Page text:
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Leaking CO2 and Planted tank photography
Roger Miller wrote:
>Can anyone else think of good ways to check for leaks?
Use a solution of water and dish washing soap. Paint it on any connections
that you suspect might leak. If there's a leak, you'll see bubbles forming.
>I avoid several of those problems. I make the outlet in the thickened
>shoulder of the bottle, below the cap. <snip other useful ideas>
Another way of getting a good seal is to make the hole a little SMALLER
than the diameter of the tubing. Then cut the tubing diagonally so that
you have a little point on one side. You can use this point to pull the
tubing through the tight hole with a pair of pliers. Some people find that
the tight tubing itself seals adequately into the hole. I go one step
further to be extra sure of the seal. I use a hot glue gun designed for
crafts. This glue sticks to the plastic much more securely than aquarium
Subject: Photography and tanks
>>Greetings and salutations to all in the list, the best in the world. I had
>>a question for you all. About three weeks ago I took a picture of my tank
>>so I could admire its beauty even when I'm not home. When I took the
>>picture, the tank looked fairly bright (125g/360W), the water was crystal
>>clear and the plants looked real nice. When I got my film developed
>>however, the tank in the picture looked dark, it made it look like my water
>>was the color of a dirty pond (puky green) and I could hardly see the
>>plants. What happened? This is not my tank. Actually I think the camera
>>took a picture of the front glass of the tank and for some reason didn't go
>>much further. Should I hit my camera with a baseball bat for being
>>worthless. Should I hit myself with a baseball bat for the same reasons.
Violence is almost never the answer, particularly when you are dealing with
While I certainly don't consider myself an expert in photography, necessity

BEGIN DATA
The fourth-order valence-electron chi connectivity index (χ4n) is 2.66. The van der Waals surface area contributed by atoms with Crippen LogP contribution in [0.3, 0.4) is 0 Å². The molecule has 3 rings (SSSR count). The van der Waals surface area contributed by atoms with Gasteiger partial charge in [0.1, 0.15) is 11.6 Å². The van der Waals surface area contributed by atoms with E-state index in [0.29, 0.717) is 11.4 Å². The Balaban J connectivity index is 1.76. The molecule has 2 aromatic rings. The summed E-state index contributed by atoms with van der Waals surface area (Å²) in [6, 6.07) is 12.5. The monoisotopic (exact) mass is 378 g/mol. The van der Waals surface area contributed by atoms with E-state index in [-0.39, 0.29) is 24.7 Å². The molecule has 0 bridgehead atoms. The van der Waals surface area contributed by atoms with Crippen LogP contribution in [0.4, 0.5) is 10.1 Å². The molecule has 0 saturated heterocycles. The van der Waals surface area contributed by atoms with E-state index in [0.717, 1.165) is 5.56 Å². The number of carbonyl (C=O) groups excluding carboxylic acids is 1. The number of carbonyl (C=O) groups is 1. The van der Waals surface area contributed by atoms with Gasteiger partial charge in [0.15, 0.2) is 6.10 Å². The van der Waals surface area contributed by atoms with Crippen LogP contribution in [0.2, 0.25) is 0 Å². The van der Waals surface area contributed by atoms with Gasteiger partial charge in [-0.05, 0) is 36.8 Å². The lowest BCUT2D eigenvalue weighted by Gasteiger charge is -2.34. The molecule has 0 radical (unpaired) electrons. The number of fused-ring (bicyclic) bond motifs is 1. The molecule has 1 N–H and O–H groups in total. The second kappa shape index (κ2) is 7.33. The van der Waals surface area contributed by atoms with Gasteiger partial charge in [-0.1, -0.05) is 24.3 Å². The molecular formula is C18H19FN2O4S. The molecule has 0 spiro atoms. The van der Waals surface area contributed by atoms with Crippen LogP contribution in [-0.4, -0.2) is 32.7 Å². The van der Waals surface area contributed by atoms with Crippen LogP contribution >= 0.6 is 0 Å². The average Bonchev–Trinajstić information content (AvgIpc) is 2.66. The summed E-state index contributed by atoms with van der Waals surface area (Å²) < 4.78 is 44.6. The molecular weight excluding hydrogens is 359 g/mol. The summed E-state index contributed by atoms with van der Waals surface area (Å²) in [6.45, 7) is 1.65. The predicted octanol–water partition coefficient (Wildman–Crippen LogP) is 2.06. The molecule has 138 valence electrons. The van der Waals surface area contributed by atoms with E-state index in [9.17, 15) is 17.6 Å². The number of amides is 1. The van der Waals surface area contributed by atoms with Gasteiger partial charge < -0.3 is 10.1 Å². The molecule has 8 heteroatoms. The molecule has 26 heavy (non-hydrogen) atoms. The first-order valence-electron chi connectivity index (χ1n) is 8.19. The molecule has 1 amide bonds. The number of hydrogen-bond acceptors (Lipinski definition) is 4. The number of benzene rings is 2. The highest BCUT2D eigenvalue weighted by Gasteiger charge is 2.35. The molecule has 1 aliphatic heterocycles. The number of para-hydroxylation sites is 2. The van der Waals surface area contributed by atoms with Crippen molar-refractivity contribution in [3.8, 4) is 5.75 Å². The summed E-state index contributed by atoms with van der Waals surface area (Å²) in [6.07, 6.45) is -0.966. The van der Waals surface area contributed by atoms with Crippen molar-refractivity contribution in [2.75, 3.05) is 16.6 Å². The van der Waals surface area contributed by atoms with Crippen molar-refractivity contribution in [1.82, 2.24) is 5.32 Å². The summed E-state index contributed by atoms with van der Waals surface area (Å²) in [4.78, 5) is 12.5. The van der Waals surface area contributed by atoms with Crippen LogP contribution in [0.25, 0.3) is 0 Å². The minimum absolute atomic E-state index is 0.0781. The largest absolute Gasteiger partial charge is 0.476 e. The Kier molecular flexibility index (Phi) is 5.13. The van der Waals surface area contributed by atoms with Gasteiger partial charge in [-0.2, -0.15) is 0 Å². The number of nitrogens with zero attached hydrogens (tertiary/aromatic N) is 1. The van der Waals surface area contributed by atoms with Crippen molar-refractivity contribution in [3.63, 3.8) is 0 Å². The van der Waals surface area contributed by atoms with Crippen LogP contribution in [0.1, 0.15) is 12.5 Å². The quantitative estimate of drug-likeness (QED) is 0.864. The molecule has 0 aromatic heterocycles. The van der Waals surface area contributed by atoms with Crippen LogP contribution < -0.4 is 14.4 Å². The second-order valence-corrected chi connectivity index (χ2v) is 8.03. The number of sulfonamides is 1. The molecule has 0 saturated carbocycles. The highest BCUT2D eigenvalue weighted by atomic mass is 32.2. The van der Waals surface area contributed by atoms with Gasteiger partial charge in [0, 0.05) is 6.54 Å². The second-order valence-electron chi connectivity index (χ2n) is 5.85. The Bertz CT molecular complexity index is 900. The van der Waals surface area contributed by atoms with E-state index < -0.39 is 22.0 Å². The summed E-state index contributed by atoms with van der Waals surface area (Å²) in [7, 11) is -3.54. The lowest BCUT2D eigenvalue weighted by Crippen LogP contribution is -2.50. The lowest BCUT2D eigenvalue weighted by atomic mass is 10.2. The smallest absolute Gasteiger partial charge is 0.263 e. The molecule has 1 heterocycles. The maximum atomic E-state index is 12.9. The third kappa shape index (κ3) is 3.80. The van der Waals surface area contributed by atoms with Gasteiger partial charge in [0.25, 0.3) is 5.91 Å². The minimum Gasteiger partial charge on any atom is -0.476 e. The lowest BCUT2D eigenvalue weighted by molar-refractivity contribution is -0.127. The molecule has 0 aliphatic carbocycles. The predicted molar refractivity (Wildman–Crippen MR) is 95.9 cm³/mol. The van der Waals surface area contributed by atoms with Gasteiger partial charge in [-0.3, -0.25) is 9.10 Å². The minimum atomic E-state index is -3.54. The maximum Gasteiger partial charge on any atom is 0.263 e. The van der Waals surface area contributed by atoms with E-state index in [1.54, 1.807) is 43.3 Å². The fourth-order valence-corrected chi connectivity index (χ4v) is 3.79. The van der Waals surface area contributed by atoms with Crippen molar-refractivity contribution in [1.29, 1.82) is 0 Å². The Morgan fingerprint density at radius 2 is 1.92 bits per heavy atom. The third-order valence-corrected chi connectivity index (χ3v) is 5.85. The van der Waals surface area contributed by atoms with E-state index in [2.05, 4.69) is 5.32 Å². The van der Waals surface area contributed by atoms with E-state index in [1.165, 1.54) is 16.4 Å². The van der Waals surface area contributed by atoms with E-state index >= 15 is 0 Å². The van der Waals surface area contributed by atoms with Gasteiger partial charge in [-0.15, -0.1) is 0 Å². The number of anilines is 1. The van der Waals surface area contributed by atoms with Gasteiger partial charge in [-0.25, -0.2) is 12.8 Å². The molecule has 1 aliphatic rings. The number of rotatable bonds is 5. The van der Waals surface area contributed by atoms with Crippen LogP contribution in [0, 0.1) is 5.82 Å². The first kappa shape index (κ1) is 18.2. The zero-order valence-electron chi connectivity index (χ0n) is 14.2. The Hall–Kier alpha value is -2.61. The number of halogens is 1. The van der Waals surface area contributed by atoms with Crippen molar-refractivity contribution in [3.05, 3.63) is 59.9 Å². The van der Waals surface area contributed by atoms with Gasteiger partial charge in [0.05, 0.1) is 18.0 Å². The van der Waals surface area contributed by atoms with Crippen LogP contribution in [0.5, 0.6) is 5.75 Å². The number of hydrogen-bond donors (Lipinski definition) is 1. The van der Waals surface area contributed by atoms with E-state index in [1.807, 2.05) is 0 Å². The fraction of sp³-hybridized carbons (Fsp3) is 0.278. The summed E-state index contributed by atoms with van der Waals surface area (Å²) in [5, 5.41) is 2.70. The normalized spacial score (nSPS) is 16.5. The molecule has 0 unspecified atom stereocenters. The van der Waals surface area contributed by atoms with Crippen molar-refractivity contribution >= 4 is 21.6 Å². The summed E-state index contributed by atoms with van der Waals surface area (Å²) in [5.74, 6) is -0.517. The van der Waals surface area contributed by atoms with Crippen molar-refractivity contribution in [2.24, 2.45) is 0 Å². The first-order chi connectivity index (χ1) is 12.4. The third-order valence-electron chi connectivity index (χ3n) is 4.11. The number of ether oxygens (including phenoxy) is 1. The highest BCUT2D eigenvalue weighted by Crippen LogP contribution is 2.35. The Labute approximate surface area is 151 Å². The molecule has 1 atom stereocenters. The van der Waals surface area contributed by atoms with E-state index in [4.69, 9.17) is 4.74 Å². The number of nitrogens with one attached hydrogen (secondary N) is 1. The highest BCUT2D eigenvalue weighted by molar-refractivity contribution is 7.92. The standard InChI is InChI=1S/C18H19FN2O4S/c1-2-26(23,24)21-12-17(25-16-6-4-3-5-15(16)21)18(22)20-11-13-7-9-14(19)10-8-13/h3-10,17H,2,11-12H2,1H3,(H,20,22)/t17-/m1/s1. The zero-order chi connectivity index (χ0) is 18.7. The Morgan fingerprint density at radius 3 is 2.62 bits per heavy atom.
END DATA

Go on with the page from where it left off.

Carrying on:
has taught me a thing or two. First, what kind of equipment are you
working with? To take photos like Amano's, you need large format cameras
and banks of enormously bright flashes all slaved together. For the rest
of us mere mortals, we have to get by with a little less technology (and
probably a lot less talent<g>)
If you are working with a small camera with a built in flash, your results
are going to be less than spectacular, although you can still get a shot
that is representative enough to impress viewers. I even played around
with one of those little disposable cameras one day to see just what
someone could do with minimal equipment. If you have your own camera of
this type, get the fastest film you can, ASA 1000 preferably, 400 if that's
all you can get. If your camera has the capability, and you can shoot a
roll of 400 film at 800, then tell your developer to "push" the film to
800. The disposable cameras are pre loaded with 400 film anyway.
Next, get as much light over your tank as possible. If you have strip
lights over other tanks that can be added to the one you're photographing
temporarily, do it. You are right to shoot the tank in a dark room if at
all possible. You want to avoid any reflections on the glass from other
light sources. Also, make _sure_ that your glass is absolutely clean,
inside and out. Clean it twice, check it once and clean it again! There's
nothing more disappointing than having an otherwise good photo spoiled by
Now take your photos at an angle to the front of the tank so that the flash
bounces away from you. You can practice the angle by standing in front of
a mirror. If you can see yourself, you would get a flash back if you took
a picture. Get close enough to fill the frame with your tank if your
camera will focus at that distance. If you have a fixed focal length